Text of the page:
This super easy Filipino Chicken Adobo recipe is the one pot weeknight dinner you’ve been waiting for. This chicken stewed in vinegar and soy sauce is one of the most popular dishes in the Philippines for good reason – it’s easy to make, doesn’t require any fancy ingredients, and is far more than just the sum of its humble parts.
What is Filipino Chicken Adobo?
Not to be confused with the Mexican adobo, Filipino adobo is actually a style of cooking that uses a handful of potent ingredients to make some magic happen in the kitchen:
- Soy Sauce
- Bay Leaves
- Black Peppercorns (whole!)
Though there are variations of the basic formula (my version for example, includes a teensy bit of ground ginger and brown sugar), these five ingredients are the foundation of Filipino adobo cooking. The recipe below is a guide for how I do things at home, feel free to play around with the ingredient ratios to tailor to your own tastes!
What does adobo actually mean?
The word “adobo” translates to “marinade” or “sauce” so chicken adobo is just marinated chicken or chicken with sauce. It makes sense then that the result of adobo cooking is tender, fall-off-the-bone meat and a rich flavour.
For the longest time, I confused the word adobo, for “Abobo” – a villain in the Double Dragon games. Yeah, major facepalm. I blame my dyslexia! (Dyslexics of the world, untie!)
Fun Fact 2
This super easy Filipino chicken adobo recipe tastes even better the day after it’s been cooked. Having extra time for all the flavour to come together does wonders.
Filipino Chicken Adobo Serving Suggestions
I’ve experimented with this a number of times now, and I have to say, it’s really quite versatile.
· Serve with white jasmine rice for that classic combination
· Use in a sandwich, it makes for a great lunch
· Pappardelle (I really shouldn’t be surprised that chicken adobo works well with pappardelle pasta, but when I was testing this recipe it felt like a revelation!)
Two Things You Should Know!
1. Soy sauce in the Philippines is slightly different to what we typically get here in North America. The difference is nothing crazy, but Filipino soy sauce (“toyo”) typically has a thinner consistency and is a bit saltier. (You can add salt to the sauce if you want, I’ve tried it. It works fairly well.)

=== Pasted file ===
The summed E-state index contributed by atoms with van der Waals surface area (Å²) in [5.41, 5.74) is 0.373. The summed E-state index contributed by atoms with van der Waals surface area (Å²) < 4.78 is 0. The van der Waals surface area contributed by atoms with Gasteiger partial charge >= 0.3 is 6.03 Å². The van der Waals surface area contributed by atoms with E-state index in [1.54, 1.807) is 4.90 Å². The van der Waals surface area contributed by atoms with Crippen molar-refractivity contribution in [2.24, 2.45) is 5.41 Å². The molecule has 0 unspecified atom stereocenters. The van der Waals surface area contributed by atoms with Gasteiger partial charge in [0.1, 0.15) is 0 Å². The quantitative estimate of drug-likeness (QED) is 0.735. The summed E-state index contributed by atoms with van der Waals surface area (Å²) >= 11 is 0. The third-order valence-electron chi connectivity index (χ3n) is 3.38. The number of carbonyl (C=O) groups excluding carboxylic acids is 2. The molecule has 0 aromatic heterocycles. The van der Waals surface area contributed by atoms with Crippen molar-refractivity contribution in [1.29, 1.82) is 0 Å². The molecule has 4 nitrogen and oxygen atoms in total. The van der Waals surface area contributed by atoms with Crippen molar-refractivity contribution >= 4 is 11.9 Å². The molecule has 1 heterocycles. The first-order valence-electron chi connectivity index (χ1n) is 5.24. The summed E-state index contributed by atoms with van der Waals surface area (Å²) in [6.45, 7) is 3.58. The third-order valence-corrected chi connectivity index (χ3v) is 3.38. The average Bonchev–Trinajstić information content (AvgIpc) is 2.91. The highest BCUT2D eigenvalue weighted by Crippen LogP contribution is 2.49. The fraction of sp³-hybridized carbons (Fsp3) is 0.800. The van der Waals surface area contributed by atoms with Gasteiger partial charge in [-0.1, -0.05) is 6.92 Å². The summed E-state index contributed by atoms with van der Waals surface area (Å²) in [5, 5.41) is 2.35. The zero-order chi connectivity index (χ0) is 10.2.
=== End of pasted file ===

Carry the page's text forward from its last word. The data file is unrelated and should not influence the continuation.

2. Typically, in the Philippines, cane vinegar or coconut vinegar are used. I tested this recipe using good ol’ regular, run of the mill, everyday from the store-kinda white vinegar. So unless you’re feeling fancy, you can use that too!
Heads up, bestie! The link below is an affiliate link. That means that if you happen to purchase using the link below, I will receive a small commission at no extra cost to you. These small commissions help me keep the blog free, thank you.
If you want to learn more about the adobo style of cooking, The Adobo Road Cookbook by Marvin Galputtos is a good place to start!
One year ago: Chocolate-Frosted Almond Brownies
Two years ago: Captain Crunch Chicken with Maple Sriracha Sauce
Three years ago: Gooey Nutella Brownies
That’s all for today, bestie! If you tried this super easy Filipino chicken adobo recipe, let me know what you thought in the comments below, and of any variations you made! Make sure to follow me on Facebook, Instagram, Pinterest, and Twitter to stay to updated on everything Chocolates & Chai. And feel free to sign up to my mailing list to become a part of The Besties Club.Print
This super easy Filipino Chicken Adobo recipe is the one pot weeknight dinner you’ve been waiting for – easy, no fancy ingredients, and delicious!
- ¼ cup soy sauce
- ½ cup white vinegar
- 8 garlic cloves, smashed and peeled (smash ’em good!)
- 1 tsp black peppercorns, whole
- 3 dried bay leaves
- ½ tsp ground ginger
- 1 tsp brown sugar
- 4-5 skin-on, bone-in chicken thighs
- Place soy sauce, vinegar, garlic, peppercorns, bay leaves, ginger, and brown sugar into a large pan (I used a French oven).
- Add chicken thighs, skin side down. And turn the heat to high to bring the liquid to a boil. Cover, and let simmer over low heat for 20 minutes.
- Flip over the chicken, give it a quick baste, and then cover and simmer for a further 10 minutes.
- Uncover, return the sauce to a boil by bringing heat back to high. Occasionally baste and turn the chicken. Continue boiling for 5-7 minutes or until the sauce is reduced to the desired consistency. Enjoy!
- If you want to brown the chicken skin a little more, you can put it under the broiler for 3-4 minutes. Alternatively, a quick session with your blow torch will work too!
- It’s a much slower process, but I personally find that this recipe turns out even better if you marinade the chicken in the sauce for at least an hour or two (ideally, overnight) before you start cooking.
- Depending on your pot, and heat, it’s possible that your chicken might cook completely before the sauce has reduced enough. In this case, simply remove the chicken from the pot (use tongs, bestie…No burnt fingers today please!) and set aside until the sauce has reduced sufficiently.
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